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  6. Oh Annie, your childhood sounds idylic....
    what a wonderful post, I can't wait to see more, those little envelopes are divine.
    love jooles x

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  7. It is all about the written word isn't it, books and letters, voices from the present mingling with the past. When my parents died I inherited their paperwork and photographs. Two letters dated 1799 fascinated me, and led to a search for my ancestors lasting nearly nine years. I needed to know how they lived, what shaped their world, it has been a roller coaster ride but SO worth every minute.

    This was a wonderful post, so interesting. In times past they would have called you 'accomplished' I am looking forward to hearing more.

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  8. That is so beautiful Annie - 'A' - it was meant to be.

    I could sit and wonder at nature all day long - something I have passed onto my girls, but more so our youngest who spends hours marvelling at ladybirds and suchlike.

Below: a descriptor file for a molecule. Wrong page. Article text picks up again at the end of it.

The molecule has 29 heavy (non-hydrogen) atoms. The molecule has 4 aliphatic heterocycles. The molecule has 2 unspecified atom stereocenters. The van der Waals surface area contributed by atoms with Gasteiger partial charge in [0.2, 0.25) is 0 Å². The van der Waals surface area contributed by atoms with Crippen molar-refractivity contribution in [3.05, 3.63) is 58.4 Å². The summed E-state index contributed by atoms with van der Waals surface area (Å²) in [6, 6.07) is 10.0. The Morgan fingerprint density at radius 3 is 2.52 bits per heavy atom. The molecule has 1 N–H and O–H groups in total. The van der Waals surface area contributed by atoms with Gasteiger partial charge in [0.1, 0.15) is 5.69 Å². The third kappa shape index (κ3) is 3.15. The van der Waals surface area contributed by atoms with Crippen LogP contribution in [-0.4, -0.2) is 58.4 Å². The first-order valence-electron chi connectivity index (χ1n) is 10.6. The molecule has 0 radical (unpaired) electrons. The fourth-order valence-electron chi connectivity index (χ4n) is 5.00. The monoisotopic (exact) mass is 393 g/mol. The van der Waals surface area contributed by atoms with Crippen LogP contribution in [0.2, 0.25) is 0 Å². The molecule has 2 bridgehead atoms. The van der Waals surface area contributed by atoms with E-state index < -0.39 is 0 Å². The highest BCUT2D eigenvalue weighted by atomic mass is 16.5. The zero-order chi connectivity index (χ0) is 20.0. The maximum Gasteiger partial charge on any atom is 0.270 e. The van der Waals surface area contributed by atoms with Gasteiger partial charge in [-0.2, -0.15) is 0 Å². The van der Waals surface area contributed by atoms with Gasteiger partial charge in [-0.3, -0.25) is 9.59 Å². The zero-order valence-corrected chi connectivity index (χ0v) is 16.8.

I will go and have a look at the sketchbook project.

    Nina x

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  9. The hidden life in books and letters especially illustrated ones... So much waiting silently for its moment of discovery. I loved reading this and the story you tell of your own discoveries through both printed and handwritten words and drawings. The sketchbook project looks wonderful. I am wondering which category you have decided to enter. Those envelopes cut from old books and the "beetle" letters are enchanting. Wish you had included more text in the pic! I wanted to read the rest of the sentence! Go for it Annie! All power to your sketching and writing as well as your knitting! Elizabeth x